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Obsessing On The Competition

by David Brock on October 23rd, 2020

The sales call started nicely. The sales person started asking me questions about my business, what I wanted to achieve, challenges we faced. He asked the alternatives we were considering.

Then things went south, really quickly. He asked me what I like about the competition. At first, I thought it a clever approach. He might then start to talk about his solution in the context of the things I highlighted. He could help me learn about his company’s approach to dealing with the same things. He might help me think about different ways to achieve the same goal. He might help me think about other things that I hadn’t mentioned.

Instead, he started to attack the competition. He started focusing on what was wrong about the competitor’s solutions. I thought to myself, “Gee, I thought the approaches were pretty interesting. Does this sales person think I’m stupid.”

I was uncomfortable with the sales person’s focus on the competitors. I tried to shift to learn more about how his solution could address the issues I sought to address. He talked about some of their capabilities, what it might mean to me. But he was defensive, he always talked about what they did in the context of the competition. Everything he did focused on his reaction to the competitor, not on the distinct things that made the solution he was presenting that addressed my priorities.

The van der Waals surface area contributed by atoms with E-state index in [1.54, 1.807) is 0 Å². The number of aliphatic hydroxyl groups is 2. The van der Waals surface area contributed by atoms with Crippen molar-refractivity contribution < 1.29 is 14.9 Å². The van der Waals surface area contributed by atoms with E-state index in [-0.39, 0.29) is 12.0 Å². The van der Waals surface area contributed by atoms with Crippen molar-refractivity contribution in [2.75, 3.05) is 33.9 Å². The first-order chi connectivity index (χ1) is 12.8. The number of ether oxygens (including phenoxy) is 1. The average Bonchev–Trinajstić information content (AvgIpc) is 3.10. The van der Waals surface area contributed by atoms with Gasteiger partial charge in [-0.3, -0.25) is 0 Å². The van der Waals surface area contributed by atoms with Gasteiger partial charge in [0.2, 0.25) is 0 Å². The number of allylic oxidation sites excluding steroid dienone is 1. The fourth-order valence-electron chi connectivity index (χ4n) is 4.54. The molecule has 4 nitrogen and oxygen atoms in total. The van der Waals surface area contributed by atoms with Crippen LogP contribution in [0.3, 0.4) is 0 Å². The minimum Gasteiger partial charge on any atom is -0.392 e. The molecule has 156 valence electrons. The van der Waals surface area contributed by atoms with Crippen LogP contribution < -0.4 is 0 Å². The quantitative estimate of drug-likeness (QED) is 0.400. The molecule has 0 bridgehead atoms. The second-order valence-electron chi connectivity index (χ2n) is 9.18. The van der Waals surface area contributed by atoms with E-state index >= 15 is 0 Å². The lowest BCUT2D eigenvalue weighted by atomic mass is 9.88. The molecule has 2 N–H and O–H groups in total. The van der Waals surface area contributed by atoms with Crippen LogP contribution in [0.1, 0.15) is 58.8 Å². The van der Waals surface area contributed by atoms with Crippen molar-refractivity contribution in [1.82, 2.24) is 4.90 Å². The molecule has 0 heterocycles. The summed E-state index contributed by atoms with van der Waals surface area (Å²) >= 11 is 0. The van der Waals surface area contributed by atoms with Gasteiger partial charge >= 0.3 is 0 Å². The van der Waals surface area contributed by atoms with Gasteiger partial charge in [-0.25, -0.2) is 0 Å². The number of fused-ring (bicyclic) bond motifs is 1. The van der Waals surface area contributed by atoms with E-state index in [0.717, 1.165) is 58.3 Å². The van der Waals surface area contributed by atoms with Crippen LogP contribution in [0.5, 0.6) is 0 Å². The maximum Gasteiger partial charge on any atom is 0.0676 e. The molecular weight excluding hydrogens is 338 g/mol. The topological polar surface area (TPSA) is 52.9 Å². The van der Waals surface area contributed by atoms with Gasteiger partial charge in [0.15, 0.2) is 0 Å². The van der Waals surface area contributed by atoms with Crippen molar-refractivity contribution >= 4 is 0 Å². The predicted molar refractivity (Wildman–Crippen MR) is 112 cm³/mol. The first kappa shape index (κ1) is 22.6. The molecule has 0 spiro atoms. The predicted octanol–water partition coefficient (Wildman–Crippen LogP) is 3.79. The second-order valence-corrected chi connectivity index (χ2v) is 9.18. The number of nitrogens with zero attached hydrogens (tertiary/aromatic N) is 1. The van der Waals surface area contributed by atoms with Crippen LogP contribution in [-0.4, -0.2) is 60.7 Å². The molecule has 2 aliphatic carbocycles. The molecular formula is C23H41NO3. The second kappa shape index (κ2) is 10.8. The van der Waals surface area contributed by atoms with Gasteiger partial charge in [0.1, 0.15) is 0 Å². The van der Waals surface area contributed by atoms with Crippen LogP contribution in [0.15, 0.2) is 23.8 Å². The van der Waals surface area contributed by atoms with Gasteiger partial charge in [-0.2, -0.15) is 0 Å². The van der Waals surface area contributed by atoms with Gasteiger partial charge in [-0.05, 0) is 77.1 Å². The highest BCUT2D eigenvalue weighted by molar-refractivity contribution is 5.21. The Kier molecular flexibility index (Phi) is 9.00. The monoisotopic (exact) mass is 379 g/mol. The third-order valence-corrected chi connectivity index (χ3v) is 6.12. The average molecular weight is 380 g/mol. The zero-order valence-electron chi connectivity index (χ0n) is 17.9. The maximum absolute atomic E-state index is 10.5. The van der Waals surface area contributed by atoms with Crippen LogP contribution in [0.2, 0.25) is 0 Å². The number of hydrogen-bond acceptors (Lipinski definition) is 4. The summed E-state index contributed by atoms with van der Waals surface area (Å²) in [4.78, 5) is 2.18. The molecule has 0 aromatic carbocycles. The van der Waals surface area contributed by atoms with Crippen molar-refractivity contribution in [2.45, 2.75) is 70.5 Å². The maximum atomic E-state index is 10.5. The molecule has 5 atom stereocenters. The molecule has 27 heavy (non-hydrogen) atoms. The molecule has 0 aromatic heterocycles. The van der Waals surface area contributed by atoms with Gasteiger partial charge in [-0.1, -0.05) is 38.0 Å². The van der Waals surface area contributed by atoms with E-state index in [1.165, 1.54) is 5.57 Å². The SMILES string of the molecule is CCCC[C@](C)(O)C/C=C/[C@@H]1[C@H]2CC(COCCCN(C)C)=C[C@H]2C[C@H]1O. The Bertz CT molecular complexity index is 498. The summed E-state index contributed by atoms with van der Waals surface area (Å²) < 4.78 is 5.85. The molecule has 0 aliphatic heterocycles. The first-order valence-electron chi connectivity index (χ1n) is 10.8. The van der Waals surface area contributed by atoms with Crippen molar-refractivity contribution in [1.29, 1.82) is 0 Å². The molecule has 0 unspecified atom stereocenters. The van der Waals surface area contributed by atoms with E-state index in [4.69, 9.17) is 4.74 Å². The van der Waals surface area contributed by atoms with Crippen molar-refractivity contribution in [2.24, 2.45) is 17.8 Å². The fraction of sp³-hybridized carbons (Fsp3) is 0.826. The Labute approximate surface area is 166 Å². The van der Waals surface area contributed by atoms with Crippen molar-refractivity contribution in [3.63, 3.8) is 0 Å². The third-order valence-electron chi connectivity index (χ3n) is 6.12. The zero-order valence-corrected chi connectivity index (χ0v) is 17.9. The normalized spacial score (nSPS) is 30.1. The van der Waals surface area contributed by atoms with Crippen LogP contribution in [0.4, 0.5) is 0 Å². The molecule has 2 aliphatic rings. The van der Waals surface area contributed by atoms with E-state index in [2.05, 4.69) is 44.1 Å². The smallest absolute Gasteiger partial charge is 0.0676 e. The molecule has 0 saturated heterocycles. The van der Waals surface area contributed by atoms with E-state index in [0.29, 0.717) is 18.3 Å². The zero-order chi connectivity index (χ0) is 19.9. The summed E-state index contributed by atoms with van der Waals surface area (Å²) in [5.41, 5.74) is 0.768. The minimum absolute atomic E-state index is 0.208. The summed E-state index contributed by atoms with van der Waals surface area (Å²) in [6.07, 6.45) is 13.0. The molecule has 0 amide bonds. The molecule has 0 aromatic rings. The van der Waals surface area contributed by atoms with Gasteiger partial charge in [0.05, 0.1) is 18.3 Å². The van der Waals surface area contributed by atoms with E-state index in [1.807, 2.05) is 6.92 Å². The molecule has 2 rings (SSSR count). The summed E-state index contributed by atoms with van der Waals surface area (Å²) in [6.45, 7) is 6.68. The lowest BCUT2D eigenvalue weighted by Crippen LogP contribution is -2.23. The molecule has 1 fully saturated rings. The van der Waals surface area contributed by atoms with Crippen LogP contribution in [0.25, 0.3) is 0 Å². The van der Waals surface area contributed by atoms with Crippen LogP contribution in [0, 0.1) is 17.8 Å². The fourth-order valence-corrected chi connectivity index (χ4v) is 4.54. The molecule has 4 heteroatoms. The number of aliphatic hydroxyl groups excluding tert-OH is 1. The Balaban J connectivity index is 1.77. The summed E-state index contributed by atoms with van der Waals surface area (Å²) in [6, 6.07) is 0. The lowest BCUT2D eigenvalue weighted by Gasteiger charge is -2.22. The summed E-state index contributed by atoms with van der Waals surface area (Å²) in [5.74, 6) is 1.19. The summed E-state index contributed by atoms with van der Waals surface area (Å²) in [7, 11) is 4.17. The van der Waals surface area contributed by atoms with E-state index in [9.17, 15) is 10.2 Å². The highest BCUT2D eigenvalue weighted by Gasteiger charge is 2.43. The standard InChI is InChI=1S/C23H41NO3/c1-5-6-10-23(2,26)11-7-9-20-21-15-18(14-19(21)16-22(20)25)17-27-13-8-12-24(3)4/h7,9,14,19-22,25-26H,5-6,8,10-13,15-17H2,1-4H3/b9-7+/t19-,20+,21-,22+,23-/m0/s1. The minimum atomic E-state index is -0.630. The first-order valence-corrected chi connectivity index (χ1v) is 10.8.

I began to wish, “Would he just ignore the competition, would he talk about how his solutions would achieve my goals?” But his obsession with the competition, kept me thinking more about the competitor. Where I wanted to focus on him and his products, his approach kept bringing the competitor back into play.

I’m sure he didn’t mean it, but his focus on the alternative I was considering actually got me more focused on understanding that alternative. I began to think, if he focuses more on the competition than his own solutions, perhaps he is telling me something.

Our customers will always consider alternatives–they should. It’s helpful to understand which competitors they are considering, what they like about them. This helps us understand our customers better, it helps us understand what they think is important, perhaps things they should be thinking about but aren’t.

But once we understand this, our strongest position is to leverage this, talking specifically how we can help the customer achieve their goals. We focus on the value we can create. We focus on how the customer might think about the issues differently. We can help the customer learn, help them consider different approaches. Our job is to help customers learn, help them consider new approaches and ideas. Our job is to demonstrate how we can help them achieve their goals more effectively than any other approach.

Obsessing about the competitors and what our customers think about them, may just reinforce the competitors’ positions, rather than thinking differently.

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